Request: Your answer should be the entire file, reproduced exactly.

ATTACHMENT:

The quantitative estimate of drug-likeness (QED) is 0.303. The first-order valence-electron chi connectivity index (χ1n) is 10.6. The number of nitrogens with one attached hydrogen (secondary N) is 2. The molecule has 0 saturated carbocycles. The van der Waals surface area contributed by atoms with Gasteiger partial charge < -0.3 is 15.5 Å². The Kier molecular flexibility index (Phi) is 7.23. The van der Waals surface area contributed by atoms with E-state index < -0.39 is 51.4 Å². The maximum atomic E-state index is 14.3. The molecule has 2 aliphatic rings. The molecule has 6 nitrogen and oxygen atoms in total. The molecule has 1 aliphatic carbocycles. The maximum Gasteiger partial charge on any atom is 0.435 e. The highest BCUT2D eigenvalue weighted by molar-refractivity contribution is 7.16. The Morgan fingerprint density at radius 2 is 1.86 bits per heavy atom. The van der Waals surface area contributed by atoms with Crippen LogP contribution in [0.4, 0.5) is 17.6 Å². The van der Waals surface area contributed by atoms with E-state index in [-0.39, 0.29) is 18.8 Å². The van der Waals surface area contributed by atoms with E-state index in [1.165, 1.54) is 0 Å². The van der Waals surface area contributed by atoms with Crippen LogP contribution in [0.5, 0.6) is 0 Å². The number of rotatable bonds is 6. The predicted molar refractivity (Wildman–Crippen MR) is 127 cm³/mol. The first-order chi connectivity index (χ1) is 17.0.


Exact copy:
The quantitative estimate of drug-likeness (QED) is 0.303. The first-order valence-electron chi connectivity index (χ1n) is 10.6. The number of nitrogens with one attached hydrogen (secondary N) is 2. The molecule has 0 saturated carbocycles. The van der Waals surface area contributed by atoms with Gasteiger partial charge < -0.3 is 15.5 Å². The Kier molecular flexibility index (Phi) is 7.23. The van der Waals surface area contributed by atoms with E-state index < -0.39 is 51.4 Å². The maximum atomic E-state index is 14.3. The molecule has 2 aliphatic rings. The molecule has 6 nitrogen and oxygen atoms in total. The molecule has 1 aliphatic carbocycles. The maximum Gasteiger partial charge on any atom is 0.435 e. The highest BCUT2D eigenvalue weighted by molar-refractivity contribution is 7.16. The Morgan fingerprint density at radius 2 is 1.86 bits per heavy atom. The van der Waals surface area contributed by atoms with Crippen LogP contribution in [0.4, 0.5) is 17.6 Å². The van der Waals surface area contributed by atoms with E-state index in [-0.39, 0.29) is 18.8 Å². The van der Waals surface area contributed by atoms with E-state index in [1.165, 1.54) is 0 Å². The van der Waals surface area contributed by atoms with Crippen LogP contribution in [0.5, 0.6) is 0 Å². The number of rotatable bonds is 6. The predicted molar refractivity (Wildman–Crippen MR) is 127 cm³/mol. The first-order chi connectivity index (χ1) is 17.0.